Going Mobile in Rural India
In rural India, carrying around a $44 mobile phone can be something of a status symbol. Or at least it has been for Pandurang Narayan Shelke, a 55-year-old farmer in Latur, a village in the west Indian state of Maharashtra. Last January his son, who works as a porter at Bombay's Victoria Terminus railway station, bought him a low-end Nokia 1100 handset. Shelke had coveted one for years. And, now, "my stock has gone up considerably with my poor relatives, as I can talk to my son whenever I want," he says.
Shelke's small step into the world of wireless communications is part of a much larger drama unfolding in the Indian telecom market, once a backwater but now the world's fastest-growing after China. The number of fixed and wireless telephone connections has doubled in the past two years, to about 150 million, and Indians are signing up for mobile-phone service at an extraordinary five million new wireless connections a month. The Ministry of Telecom has set a target for India to have 250 million connections and mobile coverage for 85% of the country—from about 30% today— some time in 2007.
This is explosive growth, no question. And there could be much more to come if New Delhi is serious about improving the lot of rural India, home to two-thirds of the country's one billion-plus population but with precious few workable phone lines. Most analysts believe that wireless mobile networks and affordable handsets could quickly change all that. Indian Prime Minister Manmohan Singh's government has rolled out the welcome mat to global wireless operators and handset manufacturers to invest in the country's massive telecom build-out, and domestic companies are expanding rapidly, too. "India has reached a take-off point in telecom," says Ashim Ghosh, managing director of Hutchison Essar, a joint venture between India's Essar Group and Hutchison Telecom, based in Hong Kong.
While India has a very long way to go in establishing a nationwide network of landline telecom networks, let alone high-speed broadband service, paradoxically, the country could overtake China in the next several years in terms of mobile-phone subscription growth. Rolling out towers and base stations to support wireless networks certainly isn't cheap. But it likely will be wireless networks—not copper-wire fixed lines—that do most to pull India out of the telecommunication dark ages.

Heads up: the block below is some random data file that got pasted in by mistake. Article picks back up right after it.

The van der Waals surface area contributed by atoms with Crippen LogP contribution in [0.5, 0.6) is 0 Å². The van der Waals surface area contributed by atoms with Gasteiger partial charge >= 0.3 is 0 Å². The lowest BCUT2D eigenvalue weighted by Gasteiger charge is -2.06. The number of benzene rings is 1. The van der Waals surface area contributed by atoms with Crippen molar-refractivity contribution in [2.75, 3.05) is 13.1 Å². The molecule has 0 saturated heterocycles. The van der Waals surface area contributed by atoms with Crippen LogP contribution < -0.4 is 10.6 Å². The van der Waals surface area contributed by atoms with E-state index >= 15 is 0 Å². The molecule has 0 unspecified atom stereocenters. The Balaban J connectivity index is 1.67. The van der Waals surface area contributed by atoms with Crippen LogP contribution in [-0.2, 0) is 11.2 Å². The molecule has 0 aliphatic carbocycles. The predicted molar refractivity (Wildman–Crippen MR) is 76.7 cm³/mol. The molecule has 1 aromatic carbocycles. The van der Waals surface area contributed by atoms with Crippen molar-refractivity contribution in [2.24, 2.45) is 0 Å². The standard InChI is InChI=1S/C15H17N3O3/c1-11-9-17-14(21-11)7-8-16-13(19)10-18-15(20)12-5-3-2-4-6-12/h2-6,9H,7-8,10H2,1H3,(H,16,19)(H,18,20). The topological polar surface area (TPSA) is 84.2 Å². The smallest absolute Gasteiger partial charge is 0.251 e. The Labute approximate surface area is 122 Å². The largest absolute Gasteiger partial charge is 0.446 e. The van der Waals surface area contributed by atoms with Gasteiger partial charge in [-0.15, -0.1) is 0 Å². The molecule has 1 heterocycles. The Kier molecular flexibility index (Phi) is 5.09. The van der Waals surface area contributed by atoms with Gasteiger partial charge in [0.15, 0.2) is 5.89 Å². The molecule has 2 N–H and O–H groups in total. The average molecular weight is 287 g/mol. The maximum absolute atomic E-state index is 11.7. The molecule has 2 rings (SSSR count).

TALK IS CHEAP.
While India often gets a deserved rap for its rigid labor laws and heavy regulation in some sectors, that's really not true when it comes to telecom, which New Delhi started liberalizing back in the mid '90s. Telecom tariffs imposed on domestic voice services have dropped steadily, and today India enjoys the lowest call rates in the world at 2 cents per minute, compared to 33 cents in Japan, 11 cents in Brazil, and 24 cents in Australia. The arrival of a sizable market of wireless phone subscribers—India's mobile phone user base has exploded to 105 million today from 5 million in 2001—is also driving down the price of handsets.
That's encouraging relatively well-off urban consumers to trade up to more feature-laden phones and creating a heat blast of desire among the big chunk of the population who haven't yet tried one. "There's an insatiable hunger for mobile phones permeating all layers of society," says Pankaj Mohindroo, president of the Indian Cellular Assn., a trade group. And India's relatively "lower ownership of handsets, low call rates, and spreading out of networks is having a cascading effect on affordability," adds Sanjeev Aga, director Idea Cellular, which is owned by the Aditya Birla group, one of India's leading business conglomerates.
India's rise as a mobile phone megamarket also comes at a time of market saturation in Europe, Japan, and the U.S. Global handset makers such as Nokia (NOK), Motorola ( 2 Next Page